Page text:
Lennon and Zappa together at last, tearing through the history of rock and roll with all due savagery and respect.  Even Yoko's bleating can't hold the thing down.   

Frank Zappa - I'm the slime
In which Mr. Zappa ditches the Junior High humor for a few minutes and spits out the necessary truth about all that slime that was oozing out of TV sets back in the early 70s (and it still is).  Not just gross, perverted, vile, pernicious, obsessed and deranged, but a tool of government (and industry too) destined to rule and regulate.  And yet we keep watching.  Wouldn't want to miss anything. 

Alice Cooper - muscle of love
Alice Cooper (the group) was one of the great rock and roll outfits to ever rock a stage, outrage a parent, drive a young boy (or girl) wild.  But by late 1973, that was ending.  Alice Cooper (the guy) was about to part ways with his band and become just not that interesting anymore (the commodified showbiz version of the genuine threat he'd once been).   But they all still had one album left in them, rude and strong.  And as was pointed out to me at the time by an older guy on my hockey team, your muscle of love is NOT your heart.  

Jimi Hendrix - nine to the universe
Quoting my good friend Mark (who was stoned at the time):  "The only essential Hendrix albums are the ones he recorded while he was still alive."  By which I'm pretty sure he meant, the ones that were released while he was still alive.  But Mark did allow that 1980s Nine To The Universe rated at least half an exception, "Because, man, some of that stuff just tears your head off."

King Crimson - Asbury Park
To clarify.  King Crimson formed in 1969, quickly knocked the world onto its side by more or less inventing so-called progressive rock, then proceeded to do just that for the next five years.  They progressed.  The line-up was ever mutating.  The sounds were always challenging.  Only one thing remained unchanged.  Robert Fripp remained seated as he played his planet fracturing guitar.  Asbury Park comes from the last King Crimson tour after which Mr. Fripp shut the whole outfit down because he'd come to despise the music industry.  Not that he and the King Crimson brand wouldn't return half a decade later.  But that is another strange story.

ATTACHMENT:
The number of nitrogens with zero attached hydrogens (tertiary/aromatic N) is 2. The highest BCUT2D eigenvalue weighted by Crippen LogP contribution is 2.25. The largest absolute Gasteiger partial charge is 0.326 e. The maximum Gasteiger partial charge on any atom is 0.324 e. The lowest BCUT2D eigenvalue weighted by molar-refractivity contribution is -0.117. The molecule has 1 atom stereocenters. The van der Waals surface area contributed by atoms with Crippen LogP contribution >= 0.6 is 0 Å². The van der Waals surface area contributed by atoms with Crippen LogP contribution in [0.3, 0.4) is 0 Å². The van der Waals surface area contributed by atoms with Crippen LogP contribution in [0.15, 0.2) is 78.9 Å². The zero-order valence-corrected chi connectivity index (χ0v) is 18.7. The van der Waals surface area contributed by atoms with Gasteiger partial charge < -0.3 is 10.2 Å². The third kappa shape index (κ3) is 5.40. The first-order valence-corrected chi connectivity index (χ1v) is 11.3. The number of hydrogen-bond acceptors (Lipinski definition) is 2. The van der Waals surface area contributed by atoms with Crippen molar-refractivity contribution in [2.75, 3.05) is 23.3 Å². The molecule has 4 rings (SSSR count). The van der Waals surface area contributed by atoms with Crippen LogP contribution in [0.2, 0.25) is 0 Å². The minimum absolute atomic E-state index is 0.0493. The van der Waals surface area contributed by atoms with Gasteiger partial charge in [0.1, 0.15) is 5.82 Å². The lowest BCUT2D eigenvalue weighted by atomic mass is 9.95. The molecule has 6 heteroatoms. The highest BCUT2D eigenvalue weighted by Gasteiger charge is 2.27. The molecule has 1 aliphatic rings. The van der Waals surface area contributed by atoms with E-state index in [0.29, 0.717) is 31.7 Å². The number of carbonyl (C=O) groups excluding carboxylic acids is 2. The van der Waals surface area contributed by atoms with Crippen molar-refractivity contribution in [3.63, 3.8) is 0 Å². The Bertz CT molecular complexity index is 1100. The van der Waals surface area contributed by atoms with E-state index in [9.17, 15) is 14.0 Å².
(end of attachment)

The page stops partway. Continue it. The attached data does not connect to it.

Aphrodite's Child - the end of the world
Strange dollop of Greek POP psychedelia that's creepy in all the right ways.  No, child, the end of world is not all fire and brimstone, plagues and pestilence.  It's just a quiet little place I know about, far, far away from your parents and your friends.  I promise we won't do anything you don't want to.   

Woodentops - move me
It's maybe 1986 and the Commodore is packed – some big deal band about to play.  But first there's the warm up act.  Some outfit nobody's ever heard of called Wood-something.  They open with a pumped acoustic thing that proceeds, over its three or four minutes, to amp up into something so extraordinary that we all knew who they were by the time it was done.  The Woodentops, and holy shit what a drummer!  I have no memory anymore of who the headliners  were.   

Barclay James Harvest - suicide
From my lame, late teenage phase of doing everything I could to avoid punk rock (for various lame, late teenage reasons).  This tendency led me down a lot of stupid roads, but as is always the case with music, there was still gold to be found.  In the case of Suicide, there's not just the song itself (all sorrowful and epic) but also the coda, the suicide, wherein binaural recording techniques are employed to impart to the listener a visceral feel for what it's like to hurl yourself off the edge of a building, achieve terminal velocity then SMACK.  Actually, it's more of a thunk.